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Evaluating evaluations: A case study in peer mentoring

By Erst Carmichael

Abstract

ABSTRACT What is the most effective method of evaluating the programs offered to undergraduate and postgraduate students by Language and Academic Skills staff? We know that many students benefit from the diversity of approaches taken in our work, but are we evaluating these such that the funding bodies are convinced? There is no doubt that we need to evaluate programs, but should we be pressured into only using the statistical number-crunching game of quantitative reporting, at the expense of a more in depth understanding of the potential benefits? This is not simply an argument for the superiority of qualitative investigation, but rather a call for the recognition of the value of alternative evaluations, which may not be as measurable in terms of economics. Such is the dilemma for a Student Peer Mentoring program at UWS, which has predominantly relied on analysis of surveys and focus groups over the past six years, with intermittent comparisons of grades. While it is meaningful to compare the grades of students participating in the Peer Mentor program with nonparticipants from the same cohort, success in the mentored subject is not the only objective of the program at UWS. A degree of adjustment to the university setting, and development of independent learning and collaborative learning skills is also considered important, such that a first year student may for example better cope with a failure in a subject and not automatically ‘drop out ’ because of it. So, can we effectively evaluate the first year experience in other than economic terms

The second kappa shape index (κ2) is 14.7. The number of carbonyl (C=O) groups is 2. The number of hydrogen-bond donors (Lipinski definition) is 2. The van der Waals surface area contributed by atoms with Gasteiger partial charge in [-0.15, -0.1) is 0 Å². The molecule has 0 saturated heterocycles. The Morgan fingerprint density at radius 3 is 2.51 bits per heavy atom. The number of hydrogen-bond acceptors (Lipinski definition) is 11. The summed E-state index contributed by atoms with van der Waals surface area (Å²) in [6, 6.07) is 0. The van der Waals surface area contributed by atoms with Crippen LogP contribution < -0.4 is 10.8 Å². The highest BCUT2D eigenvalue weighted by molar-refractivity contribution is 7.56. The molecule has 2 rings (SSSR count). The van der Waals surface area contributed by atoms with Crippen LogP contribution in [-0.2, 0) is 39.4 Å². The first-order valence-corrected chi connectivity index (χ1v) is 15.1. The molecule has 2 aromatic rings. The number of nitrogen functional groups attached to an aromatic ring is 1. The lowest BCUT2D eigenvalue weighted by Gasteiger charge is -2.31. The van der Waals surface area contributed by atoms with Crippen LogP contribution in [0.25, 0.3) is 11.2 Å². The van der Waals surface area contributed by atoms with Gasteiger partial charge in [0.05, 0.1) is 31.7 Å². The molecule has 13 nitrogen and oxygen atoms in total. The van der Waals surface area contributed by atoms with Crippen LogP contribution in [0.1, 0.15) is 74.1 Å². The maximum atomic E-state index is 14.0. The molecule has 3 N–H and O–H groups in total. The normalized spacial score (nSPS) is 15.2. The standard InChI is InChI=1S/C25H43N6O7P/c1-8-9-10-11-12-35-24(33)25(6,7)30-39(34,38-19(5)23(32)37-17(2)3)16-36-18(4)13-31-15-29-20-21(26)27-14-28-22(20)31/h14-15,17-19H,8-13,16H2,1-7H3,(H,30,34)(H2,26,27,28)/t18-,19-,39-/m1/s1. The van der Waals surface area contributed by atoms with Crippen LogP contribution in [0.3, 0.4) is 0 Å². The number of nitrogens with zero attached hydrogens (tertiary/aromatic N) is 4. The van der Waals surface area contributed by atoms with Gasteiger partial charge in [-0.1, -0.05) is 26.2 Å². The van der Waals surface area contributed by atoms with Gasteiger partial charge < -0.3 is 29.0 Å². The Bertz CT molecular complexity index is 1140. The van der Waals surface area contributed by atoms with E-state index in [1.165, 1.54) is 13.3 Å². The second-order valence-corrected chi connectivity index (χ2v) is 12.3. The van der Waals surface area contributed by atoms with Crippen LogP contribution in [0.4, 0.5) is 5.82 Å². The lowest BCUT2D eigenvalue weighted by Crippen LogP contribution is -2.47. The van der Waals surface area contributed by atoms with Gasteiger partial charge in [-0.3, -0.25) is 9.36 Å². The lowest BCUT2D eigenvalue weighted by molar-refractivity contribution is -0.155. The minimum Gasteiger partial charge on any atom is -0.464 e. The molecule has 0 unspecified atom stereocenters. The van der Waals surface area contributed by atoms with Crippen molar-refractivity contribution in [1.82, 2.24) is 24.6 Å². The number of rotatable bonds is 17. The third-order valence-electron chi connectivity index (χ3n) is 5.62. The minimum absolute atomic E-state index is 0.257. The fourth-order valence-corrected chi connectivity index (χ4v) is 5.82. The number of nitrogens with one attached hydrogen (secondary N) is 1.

Topics: Evaluation, quality
Year: 2011
OAI identifier: oai:CiteSeerX.psu:10.1.1.195.6209
Provided by: CiteSeerX
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